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KARACHI, July 14: As India draws curtain on the telegraph service on July 15, when the last of the telegram messages would be sent, it would bring to an end an era in the sub-continent that many relish as fond memory.

In Pakistan, the PTCL had discontinued the service seven years ago at about the same time when Western Union, the biggest telegraph service provider in the world, laid to rest its commercial messaging services on Jan 27, 2006. The internet and telephone have pushed telegram into antiquity.

While the first message sent by inventor Samuel Morse from Washington to Baltimore, on May 24, 1844 was: “What hath God wrought”, the last message should perhaps be from Mumbai to a far-off Indian village.

Veterans recall that in villages, the sight of the postman slowly peddling on his bicycle on the dusty track was one of great happiness, particularly for girls married off by their parents in big cities like Mumbai into families living in far-off towns or villages. Running half way to the postman, who often would visit after weeks and sometimes a month of an impatient wait, the village girls would fall over one another in grabbing the kindly letter from their parents. Tears welling down, memories recalled, the letter would be read over and over again.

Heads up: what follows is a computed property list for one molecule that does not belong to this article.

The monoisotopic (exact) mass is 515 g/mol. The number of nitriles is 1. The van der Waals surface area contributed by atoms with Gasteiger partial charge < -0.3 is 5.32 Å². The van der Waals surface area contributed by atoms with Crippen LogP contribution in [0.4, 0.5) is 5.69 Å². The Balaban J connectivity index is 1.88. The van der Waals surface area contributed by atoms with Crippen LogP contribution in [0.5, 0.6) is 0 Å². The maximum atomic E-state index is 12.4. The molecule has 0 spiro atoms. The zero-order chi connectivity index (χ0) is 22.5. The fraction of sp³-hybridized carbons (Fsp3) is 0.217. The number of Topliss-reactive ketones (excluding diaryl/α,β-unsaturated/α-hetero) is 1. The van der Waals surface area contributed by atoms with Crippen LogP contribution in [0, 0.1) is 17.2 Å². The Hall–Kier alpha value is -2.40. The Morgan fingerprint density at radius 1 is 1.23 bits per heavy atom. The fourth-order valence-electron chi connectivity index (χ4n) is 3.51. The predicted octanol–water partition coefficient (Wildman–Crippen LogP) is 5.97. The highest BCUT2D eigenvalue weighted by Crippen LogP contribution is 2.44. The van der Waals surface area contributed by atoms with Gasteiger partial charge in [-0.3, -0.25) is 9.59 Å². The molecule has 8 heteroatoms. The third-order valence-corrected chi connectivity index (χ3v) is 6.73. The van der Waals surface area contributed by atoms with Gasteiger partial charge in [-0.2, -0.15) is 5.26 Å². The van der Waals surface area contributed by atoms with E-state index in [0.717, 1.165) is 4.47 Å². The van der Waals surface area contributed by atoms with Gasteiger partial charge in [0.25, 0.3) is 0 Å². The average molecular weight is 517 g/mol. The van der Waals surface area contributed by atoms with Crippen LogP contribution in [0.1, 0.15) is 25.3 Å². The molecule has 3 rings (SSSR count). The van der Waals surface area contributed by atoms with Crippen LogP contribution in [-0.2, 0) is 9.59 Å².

A reassuring answer of how happy they were would be sent and the long wait would begin until the next letter arrived.

But with the arrival of the telegraph service, all that changed. Messages that took weeks and months to reach a destination by letter could be transmitted through electronic signals over wires in matter of minutes.

However, sending a telegram instead of a letter was phenomenally costlier for the telegrams were charged on a per word basis. Letters, therefore, remained relevant, except when a swift message was to be conveyed.

In villages, the arrival of a telegram would invariably be the bearer of bad news; most often the death of a dear one.

An old lady who lived in a village in the Indian Gujarat says that the solemn face of the postman as he arrived in the village would tell that he has with him a telegram.

The question would not be what the message was, but for which house in the village? And the weeping would begin even before the telegraph was opened and read.

Compassionate people, though it would cost more, would send two telegrams, the second following the first only to prepare the family for the worst: “Uncle Sattar is seriously sick”, the first would say. The second arriving hours later would convey the correct state of things, saying that the uncle had left for his heavenly abode.

Another interesting thing about telegraph messages was the art of compressing words to as few as possible, so as to cut costs.

In that the ‘baboo’ sitting outside the telegraph office would come handy. Thus a message: “Dear grandpa. Asalaam-o-Alikum. I hope all is well there. I have to inform you with deep regret that Uncle Sattar who had caught cold last year in Pune, could not recover even with the best treatment and expired. May God give you the courage to bear this loss. Your loving grandson, Abdul Jabbar”, would be slashed by the ‘baboo’ to just five words: “Uncle Sattar is dead. Jabbar”